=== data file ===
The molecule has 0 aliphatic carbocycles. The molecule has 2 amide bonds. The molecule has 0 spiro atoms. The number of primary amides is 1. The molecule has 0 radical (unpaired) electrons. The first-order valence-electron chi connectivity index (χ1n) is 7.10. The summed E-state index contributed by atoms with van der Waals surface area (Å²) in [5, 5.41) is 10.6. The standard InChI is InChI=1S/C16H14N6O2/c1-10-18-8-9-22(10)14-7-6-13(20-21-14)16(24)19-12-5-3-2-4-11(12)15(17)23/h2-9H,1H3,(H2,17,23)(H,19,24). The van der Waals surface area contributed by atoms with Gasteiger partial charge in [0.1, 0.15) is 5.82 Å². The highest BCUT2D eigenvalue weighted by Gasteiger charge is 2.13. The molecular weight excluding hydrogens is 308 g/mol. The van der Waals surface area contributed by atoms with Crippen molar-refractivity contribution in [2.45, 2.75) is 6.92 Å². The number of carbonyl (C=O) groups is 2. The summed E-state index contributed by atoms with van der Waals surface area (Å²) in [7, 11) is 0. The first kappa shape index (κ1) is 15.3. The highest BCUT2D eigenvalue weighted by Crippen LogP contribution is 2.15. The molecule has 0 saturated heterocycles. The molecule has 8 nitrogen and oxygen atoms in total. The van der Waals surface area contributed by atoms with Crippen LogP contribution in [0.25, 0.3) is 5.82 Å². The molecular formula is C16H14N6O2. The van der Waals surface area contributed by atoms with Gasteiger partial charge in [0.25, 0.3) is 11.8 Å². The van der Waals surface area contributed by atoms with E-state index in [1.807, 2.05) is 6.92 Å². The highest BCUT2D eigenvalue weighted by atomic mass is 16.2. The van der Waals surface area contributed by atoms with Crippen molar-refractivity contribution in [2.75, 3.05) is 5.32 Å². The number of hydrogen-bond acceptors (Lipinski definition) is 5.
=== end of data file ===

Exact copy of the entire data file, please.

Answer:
The molecule has 0 aliphatic carbocycles. The molecule has 2 amide bonds. The molecule has 0 spiro atoms. The number of primary amides is 1. The molecule has 0 radical (unpaired) electrons. The first-order valence-electron chi connectivity index (χ1n) is 7.10. The summed E-state index contributed by atoms with van der Waals surface area (Å²) in [5, 5.41) is 10.6. The standard InChI is InChI=1S/C16H14N6O2/c1-10-18-8-9-22(10)14-7-6-13(20-21-14)16(24)19-12-5-3-2-4-11(12)15(17)23/h2-9H,1H3,(H2,17,23)(H,19,24). The van der Waals surface area contributed by atoms with Gasteiger partial charge in [0.1, 0.15) is 5.82 Å². The highest BCUT2D eigenvalue weighted by Gasteiger charge is 2.13. The molecular weight excluding hydrogens is 308 g/mol. The van der Waals surface area contributed by atoms with Crippen molar-refractivity contribution in [2.45, 2.75) is 6.92 Å². The number of carbonyl (C=O) groups is 2. The summed E-state index contributed by atoms with van der Waals surface area (Å²) in [7, 11) is 0. The first kappa shape index (κ1) is 15.3. The highest BCUT2D eigenvalue weighted by Crippen LogP contribution is 2.15. The molecule has 0 saturated heterocycles. The molecule has 8 nitrogen and oxygen atoms in total. The van der Waals surface area contributed by atoms with Crippen LogP contribution in [0.25, 0.3) is 5.82 Å². The molecular formula is C16H14N6O2. The van der Waals surface area contributed by atoms with Gasteiger partial charge in [0.25, 0.3) is 11.8 Å². The van der Waals surface area contributed by atoms with E-state index in [1.807, 2.05) is 6.92 Å². The highest BCUT2D eigenvalue weighted by atomic mass is 16.2. The van der Waals surface area contributed by atoms with Crippen molar-refractivity contribution in [2.75, 3.05) is 5.32 Å². The number of hydrogen-bond acceptors (Lipinski definition) is 5.